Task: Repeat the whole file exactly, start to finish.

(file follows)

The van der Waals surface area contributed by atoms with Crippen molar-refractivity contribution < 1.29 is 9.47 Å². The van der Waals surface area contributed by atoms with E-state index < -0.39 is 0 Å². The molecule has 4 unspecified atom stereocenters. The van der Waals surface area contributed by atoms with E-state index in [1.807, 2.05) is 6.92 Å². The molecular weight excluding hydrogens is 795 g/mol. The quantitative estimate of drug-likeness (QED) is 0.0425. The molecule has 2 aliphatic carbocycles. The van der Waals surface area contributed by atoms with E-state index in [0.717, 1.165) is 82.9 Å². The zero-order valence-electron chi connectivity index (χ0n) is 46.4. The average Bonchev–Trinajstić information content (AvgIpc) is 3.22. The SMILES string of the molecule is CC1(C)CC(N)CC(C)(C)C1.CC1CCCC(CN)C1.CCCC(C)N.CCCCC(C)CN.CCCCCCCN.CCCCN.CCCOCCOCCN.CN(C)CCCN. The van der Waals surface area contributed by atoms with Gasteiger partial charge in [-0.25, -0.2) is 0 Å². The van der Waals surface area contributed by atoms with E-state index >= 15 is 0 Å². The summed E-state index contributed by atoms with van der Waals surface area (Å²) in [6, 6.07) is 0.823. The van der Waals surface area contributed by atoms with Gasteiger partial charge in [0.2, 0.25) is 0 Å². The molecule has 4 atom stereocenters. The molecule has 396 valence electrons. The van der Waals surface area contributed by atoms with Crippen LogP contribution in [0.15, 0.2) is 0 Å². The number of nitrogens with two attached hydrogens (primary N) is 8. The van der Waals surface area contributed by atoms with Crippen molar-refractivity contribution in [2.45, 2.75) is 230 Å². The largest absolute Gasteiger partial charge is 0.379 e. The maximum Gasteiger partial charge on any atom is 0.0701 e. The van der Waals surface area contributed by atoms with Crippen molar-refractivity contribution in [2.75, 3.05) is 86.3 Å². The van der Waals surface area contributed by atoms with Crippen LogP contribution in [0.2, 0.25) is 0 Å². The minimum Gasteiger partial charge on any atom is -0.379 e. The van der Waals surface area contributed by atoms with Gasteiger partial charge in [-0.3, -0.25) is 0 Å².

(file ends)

The van der Waals surface area contributed by atoms with Crippen molar-refractivity contribution < 1.29 is 9.47 Å². The van der Waals surface area contributed by atoms with E-state index < -0.39 is 0 Å². The molecule has 4 unspecified atom stereocenters. The van der Waals surface area contributed by atoms with E-state index in [1.807, 2.05) is 6.92 Å². The molecular weight excluding hydrogens is 795 g/mol. The quantitative estimate of drug-likeness (QED) is 0.0425. The molecule has 2 aliphatic carbocycles. The van der Waals surface area contributed by atoms with E-state index in [0.717, 1.165) is 82.9 Å². The zero-order valence-electron chi connectivity index (χ0n) is 46.4. The average Bonchev–Trinajstić information content (AvgIpc) is 3.22. The SMILES string of the molecule is CC1(C)CC(N)CC(C)(C)C1.CC1CCCC(CN)C1.CCCC(C)N.CCCCC(C)CN.CCCCCCCN.CCCCN.CCCOCCOCCN.CN(C)CCCN. The van der Waals surface area contributed by atoms with Gasteiger partial charge in [-0.25, -0.2) is 0 Å². The van der Waals surface area contributed by atoms with E-state index >= 15 is 0 Å². The summed E-state index contributed by atoms with van der Waals surface area (Å²) in [6, 6.07) is 0.823. The van der Waals surface area contributed by atoms with Gasteiger partial charge in [0.2, 0.25) is 0 Å². The molecule has 4 atom stereocenters. The molecule has 396 valence electrons. The van der Waals surface area contributed by atoms with Crippen LogP contribution in [0.15, 0.2) is 0 Å². The number of nitrogens with two attached hydrogens (primary N) is 8. The van der Waals surface area contributed by atoms with Crippen molar-refractivity contribution in [2.45, 2.75) is 230 Å². The largest absolute Gasteiger partial charge is 0.379 e. The maximum Gasteiger partial charge on any atom is 0.0701 e. The van der Waals surface area contributed by atoms with Crippen molar-refractivity contribution in [2.75, 3.05) is 86.3 Å². The van der Waals surface area contributed by atoms with Crippen LogP contribution in [0.2, 0.25) is 0 Å². The minimum Gasteiger partial charge on any atom is -0.379 e. The van der Waals surface area contributed by atoms with Gasteiger partial charge in [-0.3, -0.25) is 0 Å².